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United States. Office of Indian Affairs / Annual report of the commissioner of Indian affairs, for the year 1864
([1864])

Colorado superintendency,   pp. 216-258 PDF (17.3 MB)


Page 223

COLORADO SUPERINTENDENCY.                        223 
flood, a fair crop of produce was raised on the agency farm, though at last
ac- 
counts it was in great danger of being destroyed because of the necessary
abandonment of the place on account of its exposure to Indian hostilities.
FRIENDLY ARAPAHOES AT CAMP COLLINS. 
Agent Whitely was directed to take charge, for the time being, of this little
band of Indians, who had separated themselves to the number of about one
hundred and seventy-five souls from their chief and his band, before the
hos- 
tilities commenced, because of their refusal to join the alliance for hostilities,
and come in for protection from the government under my proclamation. His
reports, copies of which, marked S, T, and W, are forwarded for your informa-
tion, give a full account of their condition. It has been entirely unsafe
to 
allow them to pursue the chase up to this time; but as the expense of their
sub- 
sistence is too large to be continued long under the instructions from the
de- 
partment, I have applied through Agent Whitely to the commander at Camp 
Collins to assign them hunting grounds, where they may be safe, if possible,
that they may procure at least a part of their subsistence from the chase.
iVro- 
visions must be issued to them during the winter in greater or less quantities
to 
prevent starvation, as they will be unable to go to the buffalo range, it
being 
all occupied by the hostile tribes. 
I have requested Agent Colley to take the direction of their management,
and 
to send blankets and clothing to them from such as he may have on hand. 
It will be observed from Agent Whitely's reports that these Indians are still
anxious for a reservation near their present camp. 
TABEGUACIIE BAND OF UTAH INDIANS.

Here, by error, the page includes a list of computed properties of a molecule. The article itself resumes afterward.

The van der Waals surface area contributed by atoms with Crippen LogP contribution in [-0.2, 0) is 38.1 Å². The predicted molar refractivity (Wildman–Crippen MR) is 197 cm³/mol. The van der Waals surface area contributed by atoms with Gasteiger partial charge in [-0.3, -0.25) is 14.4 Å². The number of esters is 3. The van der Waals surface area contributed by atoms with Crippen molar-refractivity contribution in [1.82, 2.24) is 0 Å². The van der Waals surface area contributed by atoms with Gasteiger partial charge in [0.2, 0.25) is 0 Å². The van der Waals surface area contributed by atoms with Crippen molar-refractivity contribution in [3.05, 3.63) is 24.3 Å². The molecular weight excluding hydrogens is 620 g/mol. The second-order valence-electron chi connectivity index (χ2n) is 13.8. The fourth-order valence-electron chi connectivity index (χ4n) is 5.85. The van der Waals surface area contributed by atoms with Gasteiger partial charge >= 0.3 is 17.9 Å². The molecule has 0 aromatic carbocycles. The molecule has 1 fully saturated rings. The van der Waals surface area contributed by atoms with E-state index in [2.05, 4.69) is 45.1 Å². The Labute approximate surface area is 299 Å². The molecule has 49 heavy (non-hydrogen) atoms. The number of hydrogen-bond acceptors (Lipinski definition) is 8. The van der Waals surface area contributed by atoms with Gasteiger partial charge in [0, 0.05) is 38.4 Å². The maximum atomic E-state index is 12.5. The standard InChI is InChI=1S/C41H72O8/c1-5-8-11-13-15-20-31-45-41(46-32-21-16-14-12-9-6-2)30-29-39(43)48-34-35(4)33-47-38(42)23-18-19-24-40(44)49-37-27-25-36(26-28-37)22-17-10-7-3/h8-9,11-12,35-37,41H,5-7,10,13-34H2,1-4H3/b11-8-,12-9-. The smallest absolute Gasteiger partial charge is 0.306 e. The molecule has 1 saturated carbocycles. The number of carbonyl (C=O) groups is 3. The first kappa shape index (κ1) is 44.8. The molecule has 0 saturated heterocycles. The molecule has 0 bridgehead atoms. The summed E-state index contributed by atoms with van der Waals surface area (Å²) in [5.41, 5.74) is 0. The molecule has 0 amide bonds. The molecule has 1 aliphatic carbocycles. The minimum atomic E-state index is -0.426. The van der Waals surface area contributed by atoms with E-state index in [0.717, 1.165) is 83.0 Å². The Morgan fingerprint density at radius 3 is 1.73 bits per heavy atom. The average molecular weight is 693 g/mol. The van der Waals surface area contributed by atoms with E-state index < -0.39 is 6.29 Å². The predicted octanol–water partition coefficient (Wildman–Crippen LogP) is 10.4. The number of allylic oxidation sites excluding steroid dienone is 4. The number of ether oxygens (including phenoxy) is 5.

This band have behaved with unusual good faith towards the whites during
the past year. A war par y against the Sioux Indians having been mistaken
for hostile Indians on the Upper Platte, were fired upon by a scout. Instead
of 
resenting it the Utahs, though in strong force, retired to their own country
for 
fear of difficulty, and reported the facts in the case. 
The failure in the arrival of their goods on account of the Indian hostilities,
on the road across the plains, was likely to produce great disappointment
and serious dissatisfaction. I directed Agent Whitely to take the goods sent
out for his Indians (which had fortunately arrived before the interruption
of 
travel on the plains) to the Conejos agency, for the purpose of a joint distribu-
tion to the Indians under his care and the Tabeguache band. I also added
to 
this lot of goods most of those sent to the superintendency for presents
to the 
Indians. In this way a pretty fair distribution was provided for; and in
com- 
pany with Agent Whitely I repaired to Conejos to carry out your instructions
to hold a council with them for the purpose of securing their assent to the
Senate's amendments to the treaty made with them last year. 
The great difficulty in the way of securing their assent was in the change
of 
the boundaries of their reservation, as they claimed that there was no ground
within the bounds of the reservation, as defined by the Senate, suitable
for the 
early or late pasturage of their stock, on account of the extremely mountainous
character of the country, its early winter, and late spring snows. 
I was obliged to assure them that the assent of the government would be 
given to their pasturing their stock within the country claimed by the Grand
River and Uintah bands; to which their chief, being present, also assented.
It 
required much effort to assure them that the government would carry out the
stipulations of the treaty in good faith. Although they had been distinctly
as- 
sured of the necessity of' a ratification of the treaty at the time it was
made, and 
freely admitted that they remembered this, they were slow to understand why
a change should have been made. 


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